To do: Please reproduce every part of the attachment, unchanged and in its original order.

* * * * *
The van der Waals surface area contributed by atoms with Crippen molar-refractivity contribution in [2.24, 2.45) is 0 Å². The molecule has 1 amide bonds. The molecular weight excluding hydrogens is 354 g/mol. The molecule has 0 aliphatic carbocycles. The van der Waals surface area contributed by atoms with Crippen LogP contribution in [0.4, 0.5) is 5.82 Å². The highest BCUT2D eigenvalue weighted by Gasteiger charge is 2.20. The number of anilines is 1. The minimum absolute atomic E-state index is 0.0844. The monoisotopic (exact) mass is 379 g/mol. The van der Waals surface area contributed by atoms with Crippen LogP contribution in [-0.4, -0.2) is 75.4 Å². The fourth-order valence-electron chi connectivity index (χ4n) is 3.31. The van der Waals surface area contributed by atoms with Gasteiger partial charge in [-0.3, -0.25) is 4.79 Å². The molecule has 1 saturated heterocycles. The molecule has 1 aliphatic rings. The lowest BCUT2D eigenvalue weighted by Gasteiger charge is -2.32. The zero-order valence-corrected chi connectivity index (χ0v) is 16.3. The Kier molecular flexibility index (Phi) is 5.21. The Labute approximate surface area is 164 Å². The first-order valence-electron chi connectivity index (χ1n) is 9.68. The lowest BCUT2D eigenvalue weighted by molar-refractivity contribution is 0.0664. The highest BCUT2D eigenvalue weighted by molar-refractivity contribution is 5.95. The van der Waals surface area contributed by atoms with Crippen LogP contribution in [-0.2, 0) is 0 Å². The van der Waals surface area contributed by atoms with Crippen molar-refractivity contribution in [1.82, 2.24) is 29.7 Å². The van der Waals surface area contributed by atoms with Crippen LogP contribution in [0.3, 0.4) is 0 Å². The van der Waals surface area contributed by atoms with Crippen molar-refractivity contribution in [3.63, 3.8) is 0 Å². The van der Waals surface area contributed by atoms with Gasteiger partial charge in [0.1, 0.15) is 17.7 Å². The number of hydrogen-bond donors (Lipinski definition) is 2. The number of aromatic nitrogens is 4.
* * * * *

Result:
The van der Waals surface area contributed by atoms with Crippen molar-refractivity contribution in [2.24, 2.45) is 0 Å². The molecule has 1 amide bonds. The molecular weight excluding hydrogens is 354 g/mol. The molecule has 0 aliphatic carbocycles. The van der Waals surface area contributed by atoms with Crippen LogP contribution in [0.4, 0.5) is 5.82 Å². The highest BCUT2D eigenvalue weighted by Gasteiger charge is 2.20. The number of anilines is 1. The minimum absolute atomic E-state index is 0.0844. The monoisotopic (exact) mass is 379 g/mol. The van der Waals surface area contributed by atoms with Crippen LogP contribution in [-0.4, -0.2) is 75.4 Å². The fourth-order valence-electron chi connectivity index (χ4n) is 3.31. The van der Waals surface area contributed by atoms with Gasteiger partial charge in [-0.3, -0.25) is 4.79 Å². The molecule has 1 saturated heterocycles. The molecule has 1 aliphatic rings. The lowest BCUT2D eigenvalue weighted by Gasteiger charge is -2.32. The zero-order valence-corrected chi connectivity index (χ0v) is 16.3. The Kier molecular flexibility index (Phi) is 5.21. The Labute approximate surface area is 164 Å². The first-order valence-electron chi connectivity index (χ1n) is 9.68. The lowest BCUT2D eigenvalue weighted by molar-refractivity contribution is 0.0664. The highest BCUT2D eigenvalue weighted by molar-refractivity contribution is 5.95. The van der Waals surface area contributed by atoms with Crippen LogP contribution in [-0.2, 0) is 0 Å². The van der Waals surface area contributed by atoms with Crippen molar-refractivity contribution in [1.82, 2.24) is 29.7 Å². The van der Waals surface area contributed by atoms with Crippen LogP contribution in [0.3, 0.4) is 0 Å². The van der Waals surface area contributed by atoms with Crippen molar-refractivity contribution in [3.63, 3.8) is 0 Å². The van der Waals surface area contributed by atoms with Gasteiger partial charge in [0.1, 0.15) is 17.7 Å². The number of hydrogen-bond donors (Lipinski definition) is 2. The number of aromatic nitrogens is 4.